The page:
However, the Court of Appeal disagreed with the High Court and considered it unworkable to place a requirement on the trade mark owner that use of the mark must be for a continuous 5-year period.  The Court of Appeal went on to hold that even the limited use by Wolff at certain points in time, was still sufficient for the purpose of continuous use.  That said, the limited use by Wolff during that period, coupled with Combe’s inability to identify such use, as mentioned above, meant that Combe did not acquiesce during the 2015 and 2016 period.

Whilst it is not possible to quantify the scale of “meaningful or commercial” use of a mark, it will clearly turn on the facts of each case. We expect that the competent authority in such instances would take a pragmatic approach and consider all relevant factors on balance, such as the size of the market in question and current market conditions, to name but two examples.  This approach was neatly summarised by the Court of Appeal:

“In my judgment the answer to this conundrum is that there must be continued, but not necessarily continuous, use of the later trade mark throughout the five year period. What amounts to continued use for this purpose will be a fact-sensitive question which depends on the nature of the goods or services and on the characteristics of the average consumer of those goods or services. Thus fewer instances of use may suffice for expensive or specialised goods that are only bought occasionally than for low-cost everyday items which are purchased regularly. Even in the case of inexpensive commonplace goods, periodic use over five years may well suffice.”

When does the clock stop running?

In December 2017, Combe filed an invalidity action against Wolff’s EUTM registration for VAGISAN with reliance on its UK registrations. At this time, the EUTM was also valid in the UK. Combe claimed that the filing of invalidity proceedings to be a direct and hostile act against the use and registration of VAGISAN in the UK, which stopped the clock running.

However, Wolff claimed that a registry-based action was not a sufficient act to stop the clock running. Wolff claimed that any actions by Combe must amount to an objection to its actual “use”. That is, Wolff claims that Combe was required to file an infringement claim and pursue a permanent injunction. In the first instance decision, the High Court disagreed with Wolff, and applied a broad interpretation of the Budvar decision as to what actions would amount to stopping the clock running.

The High Court pointed out that the filing of an invalidity action by the prior rights holder was a claim that there had never been a valid registration and therefore there was no basis upon which it could rely on s48 of the Act. Put another way, the prior rights holder cannot be said to be acquiescing to such use, when it has based a claim on the fact that the registration should be declared as never being registered.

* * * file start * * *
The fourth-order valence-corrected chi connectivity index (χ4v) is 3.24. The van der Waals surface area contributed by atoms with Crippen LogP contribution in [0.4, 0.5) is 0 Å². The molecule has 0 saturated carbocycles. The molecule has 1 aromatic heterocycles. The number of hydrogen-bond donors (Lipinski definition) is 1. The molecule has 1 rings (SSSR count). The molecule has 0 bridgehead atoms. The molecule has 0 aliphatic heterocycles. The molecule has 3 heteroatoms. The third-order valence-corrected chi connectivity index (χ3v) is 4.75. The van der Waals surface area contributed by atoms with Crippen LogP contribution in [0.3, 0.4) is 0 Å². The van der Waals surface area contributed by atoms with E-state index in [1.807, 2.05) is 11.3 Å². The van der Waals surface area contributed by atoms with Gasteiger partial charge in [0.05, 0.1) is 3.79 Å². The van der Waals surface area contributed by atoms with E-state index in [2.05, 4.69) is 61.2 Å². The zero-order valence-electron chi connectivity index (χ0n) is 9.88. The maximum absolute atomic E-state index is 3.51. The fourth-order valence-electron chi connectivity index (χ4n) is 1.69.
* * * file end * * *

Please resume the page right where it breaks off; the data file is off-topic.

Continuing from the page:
It was also interesting that the High Court felt it necessary to cite Arnold J’s High Court Judgment in W3 v Easygroup [2018] FSR. In that case, it was accepted by all parties involved that in the context of stopping the clock running, there was no material difference between initiating infringement or invalidity proceedings.  Arnold J also suggested (obiter) that for the purpose of s48 of the Act, if a party had instructed solicitors to write a letter before action (and in this case also with draft particulars of claim) then it “amounted to serious, detailed and credible threats” which could in turn stop the clock running.

However, the Court of Appeal once against disagreed with the High Court on its findings and rationale that an invalidity action would stop the clock running. The Court of Appeal considered the practical impact on use of a trade mark in the event of a successful invalidity action, pointing out that the invalidity of a trade mark registration does not prohibit use of the mark in question:

“As is common ground, a declaration that the registration of the later trade mark is invalid has no impact at all on the use of that trade mark: the proprietor of the later trade mark remains free to continue to use it. This is because registration confers no positive right to use a trade mark, rather it is an exclusionary right to prevent others from using it.”

The Court of Appeal aligned itself with the General Court decision in Heitec (see our earlier case summary here: 5 Years’ Acquiescence – do not leave it too late! Recent case law developments and a reminder of the relevant tests (cms-lawnow.com)) and concluded that even serious, detailed and credible threats of infringement proceedings are not enough to preclude acquiescence unless they are followed by administrative or court action (or action with equally legally binding effect).

So the take home, as always, is this.  Delay if you must, but challenge if you can, and don’t let time run away from you. 

If you want to know more about trade marks, infringement or statutory acquiescence (!) get in touch with Paul Sweeden or Kelly Saliger.

[1] Combe International LLC & Anor v Dr August Wolff GmbH & Co KG Arzneimittel & Anor [2022] EWCA Civ 1562 (30 November 2022)